Where theater and nature meet

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Where theater and nature meet

Geochang, a secluded town settled at the lower edges of Mount Deogyu in South Gyeongsang province, has turned into a venue that now entices theater lovers looking for a unique experience.
The Keochang International Festival of Theatre, which begins a week from now, is an annual event that changes the normally quiet town into a boisterous party for people who enjoy nature, the theater and combinations of the two.
Every summer, various sites in and around the town’s wooden pavilion and hoary memorial halls are transformed into outdoor stages. Theaters are created out of rocks and plain stone walls. Memorial halls, normally used by the town elders to hold Confucianist services, become performance halls. Even a clearing in a forest of persimmon trees becomes an open stage.
New for this year, the festival’s 16th, is an “aquatic stage” built in the middle of a stream. Here, theatergoers can cool themselves in the waters as they watch the show, said Lee Jong-il, founder of the festival. The sounds of birds, cicadas and the murmuring brook blend in with the performance like sound effects, Mr. Lee said.
“It all becomes natural stage props,” he said, pointing to the stars.
The Keochang festival (its title uses an alternate romanization of the town’s name) starts July 31 and closes on August 17. During that period, about 100,000 people are expected to attend. That’s more than the entire population of Geochang county. Forty-two theatrical companies from nine countries will participate. They will put on a total of 150 plays; all but one will be performed in open theaters in the woods or in the center of Geochang.
The festival was much smaller when it was first held in 1989. It began as a regional event for a few local theatrical companies, but Mr. Lee, 51, decided to turn it into an international event.
“I quit my job as a high school teacher so I could fully concentrate on running this festival,” he said. “I am still personally about 155 million won ($130,000) in debt from pushing this business alone up to this point. But I never regret my decision to continue this work.”
Once, he said, he came under pressure from the local government when it came out that he was working on a play about a massacre of civilians in Geochang during the Korean War. Despite the opposition, he staged the show with his own theater company.
He worked hard, but not many people came to see the plays, which were performed in a small theater. With a total of 10 Korean and two foreign theatrical companies participating, the festival was barely international.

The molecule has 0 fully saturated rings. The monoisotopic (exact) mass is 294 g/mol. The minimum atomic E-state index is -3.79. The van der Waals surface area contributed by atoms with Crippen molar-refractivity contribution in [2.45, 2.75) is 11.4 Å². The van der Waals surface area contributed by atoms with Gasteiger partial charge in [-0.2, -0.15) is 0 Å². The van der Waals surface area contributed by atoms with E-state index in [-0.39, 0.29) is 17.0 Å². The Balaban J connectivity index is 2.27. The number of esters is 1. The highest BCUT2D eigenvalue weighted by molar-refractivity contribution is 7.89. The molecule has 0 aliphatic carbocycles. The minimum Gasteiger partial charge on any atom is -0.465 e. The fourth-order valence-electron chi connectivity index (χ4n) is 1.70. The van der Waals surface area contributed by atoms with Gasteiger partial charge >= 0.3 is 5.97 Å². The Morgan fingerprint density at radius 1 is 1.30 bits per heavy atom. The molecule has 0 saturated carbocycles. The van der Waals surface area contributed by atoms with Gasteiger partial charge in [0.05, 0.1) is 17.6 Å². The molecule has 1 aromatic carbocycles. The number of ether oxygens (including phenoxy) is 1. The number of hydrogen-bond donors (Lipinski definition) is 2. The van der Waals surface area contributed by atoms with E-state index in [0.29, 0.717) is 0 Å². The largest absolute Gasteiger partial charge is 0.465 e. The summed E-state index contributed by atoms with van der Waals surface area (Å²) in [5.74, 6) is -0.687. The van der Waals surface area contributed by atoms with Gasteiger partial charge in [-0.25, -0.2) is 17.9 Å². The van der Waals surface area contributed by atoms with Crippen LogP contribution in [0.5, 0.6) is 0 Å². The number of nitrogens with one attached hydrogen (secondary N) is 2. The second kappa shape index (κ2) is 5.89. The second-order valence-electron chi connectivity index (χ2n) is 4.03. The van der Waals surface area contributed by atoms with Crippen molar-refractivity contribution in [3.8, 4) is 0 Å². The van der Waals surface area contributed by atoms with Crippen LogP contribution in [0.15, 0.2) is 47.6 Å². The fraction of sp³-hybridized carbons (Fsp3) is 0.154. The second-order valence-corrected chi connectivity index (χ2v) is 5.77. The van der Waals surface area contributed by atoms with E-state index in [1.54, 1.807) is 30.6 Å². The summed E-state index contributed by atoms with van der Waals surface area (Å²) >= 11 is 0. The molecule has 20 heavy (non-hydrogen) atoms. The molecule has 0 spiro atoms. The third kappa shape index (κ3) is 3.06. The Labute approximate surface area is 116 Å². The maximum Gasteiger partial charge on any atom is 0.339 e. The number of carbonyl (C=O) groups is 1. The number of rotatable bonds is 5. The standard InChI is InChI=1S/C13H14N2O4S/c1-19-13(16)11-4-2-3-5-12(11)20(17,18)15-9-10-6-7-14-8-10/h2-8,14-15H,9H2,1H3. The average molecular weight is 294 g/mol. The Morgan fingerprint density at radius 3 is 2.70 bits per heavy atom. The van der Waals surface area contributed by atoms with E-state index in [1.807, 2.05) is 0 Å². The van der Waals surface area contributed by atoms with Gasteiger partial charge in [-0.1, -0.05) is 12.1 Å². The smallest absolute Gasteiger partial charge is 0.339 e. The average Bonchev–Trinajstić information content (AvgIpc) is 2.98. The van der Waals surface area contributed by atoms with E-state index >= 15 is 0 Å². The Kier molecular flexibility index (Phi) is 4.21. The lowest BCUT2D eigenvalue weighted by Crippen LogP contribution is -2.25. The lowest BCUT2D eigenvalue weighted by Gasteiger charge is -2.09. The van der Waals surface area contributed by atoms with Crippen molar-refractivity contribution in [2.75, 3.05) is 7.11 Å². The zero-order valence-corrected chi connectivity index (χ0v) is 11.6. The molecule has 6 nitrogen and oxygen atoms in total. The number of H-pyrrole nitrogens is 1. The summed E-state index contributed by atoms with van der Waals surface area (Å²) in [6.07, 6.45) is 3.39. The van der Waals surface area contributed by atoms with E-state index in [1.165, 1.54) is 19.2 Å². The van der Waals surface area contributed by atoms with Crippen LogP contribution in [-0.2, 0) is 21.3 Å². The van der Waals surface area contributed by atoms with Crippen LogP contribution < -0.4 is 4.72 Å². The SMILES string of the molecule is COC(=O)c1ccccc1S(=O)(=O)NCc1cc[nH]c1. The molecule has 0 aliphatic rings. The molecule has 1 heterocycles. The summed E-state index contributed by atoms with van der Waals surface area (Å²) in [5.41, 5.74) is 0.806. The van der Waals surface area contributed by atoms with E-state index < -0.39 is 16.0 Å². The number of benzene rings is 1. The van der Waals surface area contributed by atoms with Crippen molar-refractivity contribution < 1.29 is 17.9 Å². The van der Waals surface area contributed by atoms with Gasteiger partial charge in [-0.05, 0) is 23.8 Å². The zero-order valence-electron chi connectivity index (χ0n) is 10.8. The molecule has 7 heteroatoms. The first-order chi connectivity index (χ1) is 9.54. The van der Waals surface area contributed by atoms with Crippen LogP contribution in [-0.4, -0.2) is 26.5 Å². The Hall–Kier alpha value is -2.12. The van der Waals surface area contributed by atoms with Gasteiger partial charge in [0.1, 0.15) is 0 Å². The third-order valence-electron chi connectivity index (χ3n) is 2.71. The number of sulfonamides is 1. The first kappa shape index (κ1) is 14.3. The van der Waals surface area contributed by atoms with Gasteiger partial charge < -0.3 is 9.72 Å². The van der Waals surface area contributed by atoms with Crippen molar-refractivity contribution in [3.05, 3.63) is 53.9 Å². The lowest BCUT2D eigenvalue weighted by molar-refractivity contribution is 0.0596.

Mr. Lee decided he needed more ideas for improving the festival. In 1996, he packed his bags and travelled to France to get a good look at Festival d’Avignon. In that city of 80,000, he saw that the festival was making full use of the city’s Gothic architecture. About 500 theatrical companies from all over the world were performing in 115 open theaters built among the centuries-old buildings.
“I was especially awed by the fact that the city earned enough to feed the entire city for a year just by holding the festival for a month in July,” said Mr. Lee. “Geochang county and Avignon are similar in size, and it hit me that I could try building outdoor theaters among the ancient houses, traditional towers and pavillions that Geochang is proud of.”
So he went to Japan that same year to study stagecraft, working on designs for open theaters, but returning to Korea every year to hold the festival ― indoors as usual. But when he was ready to launch his new ideas, the townspeople reacted with dismay. Senior citizens scolded him for “daring to start a racket at a sacred place.” For the elders, a memorial hall was for honoring ancestral scholars.
It took Mr. Lee two years to convince the townsfolk that an open theater is not a “racket,” and could help the local economy. In 1998, the festival’s 10th year, he built two outdoor theaters. When word got around, 13 more theatrical companies signed up for the festival, including five more foreign companies. That year, the province finally offered him a subsidy of 180 million won to continue the project.
The county and the province began to offer more support after the festival was deemed a “type A business” by the Korea Culture & Tourism Policy Institute, meaning that it deserved full support from the state for its tourism potential and cultural worth. Six more outdoor theaters were built in 2001; the county and the province offered Mr. Lee 247 million won the following year, and 370 million won the year after that.
As promised, the local economy benefited. According to the Kyeongnam Development Institute, last year’s income from entrance and parking fees alone was 250 million won. With food and lodging figured in, the total economic benefit from last year’s festival is estimated at 13.5 billion won.
“I am planning to make another theater out of an abandoned mine next year,” said Mr. Lee. “My dream is to make the Keochang festival better than Festival d’Avignon.”

by Kim Sang-jin

For information, go to www.kift.or.kr (in Korean only) or call (055) 943-4152~3.
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